[occi-wg] Horizontal & vertical scalability in the cloud

Sam Johnston samj at samj.net
Sun Oct 25 21:56:39 CDT 2009


I think you've touched on an interesting point there which ties in to the
"need" for a universal compute unit. More specifically, "cores" aren't a
standard unit of measurement (at least without arch and speed), and in any
cloud that's not brand new you're going to end up with a mix of core speeds
depending on what presented the best value at
build/replacement/expansion/failure time.

If you have a mix of core speeds at a given tier without sufficiently
intelligent load balancing (e.g. response time based) then you'll end up
with some cores being underutilised and/or finishing jobs faster, and others
being unable to keep up. If you're applying the buffalo theory (e.g. round
robin) then you're only as fast as your slowest machines.

Simple fix is to ensure that "clones" or "shadows" of a given compute
resource are all identical, but it's worth keeping in mind nonetheless.


On Mon, Oct 26, 2009 at 4:22 AM, Gary Mazz <garymazzaferro at gmail.com> wrote:

> 'horizontal' and 'vertical' dials is a good idea to define.
> @Andy,  I'm a little confused on the definition of horizontal
> saleability. Aren't the cpus in a single operating image a vertical
> workload capacity much like the amount RAM . If the number of images
> scaled, that would be horizontal because there is no necessity for the
> images to be the same workload set.
> I would prefer to see the dials tied to a standard "meter of work". An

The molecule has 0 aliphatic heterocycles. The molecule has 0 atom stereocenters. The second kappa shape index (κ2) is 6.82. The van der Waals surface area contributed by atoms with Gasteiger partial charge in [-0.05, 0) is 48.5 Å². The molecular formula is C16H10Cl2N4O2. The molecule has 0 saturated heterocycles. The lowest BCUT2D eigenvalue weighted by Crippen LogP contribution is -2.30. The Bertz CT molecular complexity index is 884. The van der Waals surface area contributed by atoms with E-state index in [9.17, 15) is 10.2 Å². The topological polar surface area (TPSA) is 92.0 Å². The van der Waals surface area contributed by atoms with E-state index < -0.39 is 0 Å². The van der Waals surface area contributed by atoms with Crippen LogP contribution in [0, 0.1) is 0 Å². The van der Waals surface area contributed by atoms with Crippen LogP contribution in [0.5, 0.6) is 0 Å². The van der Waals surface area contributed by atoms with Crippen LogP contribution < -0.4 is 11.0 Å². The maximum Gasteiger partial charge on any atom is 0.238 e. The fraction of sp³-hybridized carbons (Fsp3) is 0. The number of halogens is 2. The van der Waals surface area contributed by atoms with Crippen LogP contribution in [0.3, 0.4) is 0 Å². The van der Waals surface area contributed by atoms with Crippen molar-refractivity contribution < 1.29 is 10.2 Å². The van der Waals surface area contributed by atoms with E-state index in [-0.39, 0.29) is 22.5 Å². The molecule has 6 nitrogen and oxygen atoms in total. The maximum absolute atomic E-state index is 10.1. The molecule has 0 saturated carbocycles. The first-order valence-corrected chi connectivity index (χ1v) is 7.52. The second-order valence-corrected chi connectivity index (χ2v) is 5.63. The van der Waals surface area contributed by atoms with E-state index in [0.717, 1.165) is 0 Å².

> efficiency metric instead of an "equivalence" of cpu count and ghz and
> RAM amount. Juggling these dials may not be as effectual as the consumer
> perceives when a provider decide to throttle back performance and starts
> dropping workload requests. Without a referenced  "effective workload"
> metric, it may be tough to ascertain if the dials effect anything, other
> than the charge to the customer.
> gary
> Randy Bias wrote:
> >
> > On Oct 25, 2009, at 5:38 PM, Sam Johnston wrote:
> >> A better approach to scalability is to have a single object which you
> >> can both adjust the resources of (vertical scalability) and adjust
> >> the number of instances of (horizontal scalability). That is, you
> >> start a single instance with 1 core and 1Gb, then while it's running
> >> you crank it up to 2 cores and 2Gb. Eventually you max out at say 8
> >> cores and 16Gb so you need to go horizontal at some point. Rather
> >> than create new unlinked instances the idea is that you would simply
> >> adjust the
> >
> > I agree.  This is the future.  Dials for 'horizontal' and for
> > 'vertical', probably attached to a given tier of an application.
> >
> > Just as an FYI, I think 'scale-up' VMs are going to be more and more
> > common.  We'll see VMs with a *lot* more RAM and cores very soon now.
> >  Most of the modern OSes handle hotplug of CPU/RAM pretty well.
> >
> >
> > Best,
> >
> >
> > --Randy
> >
> >
> > Randy Bias, Founder & Cloud Strategist, Cloudscaling
> > +1 (415) 939-8507 [m], randyb at cloudscaling.com
> > <mailto:randyb at neotactics.com>
> > BLOG: http://cloudscaling.com/blog
> >
> >
> >
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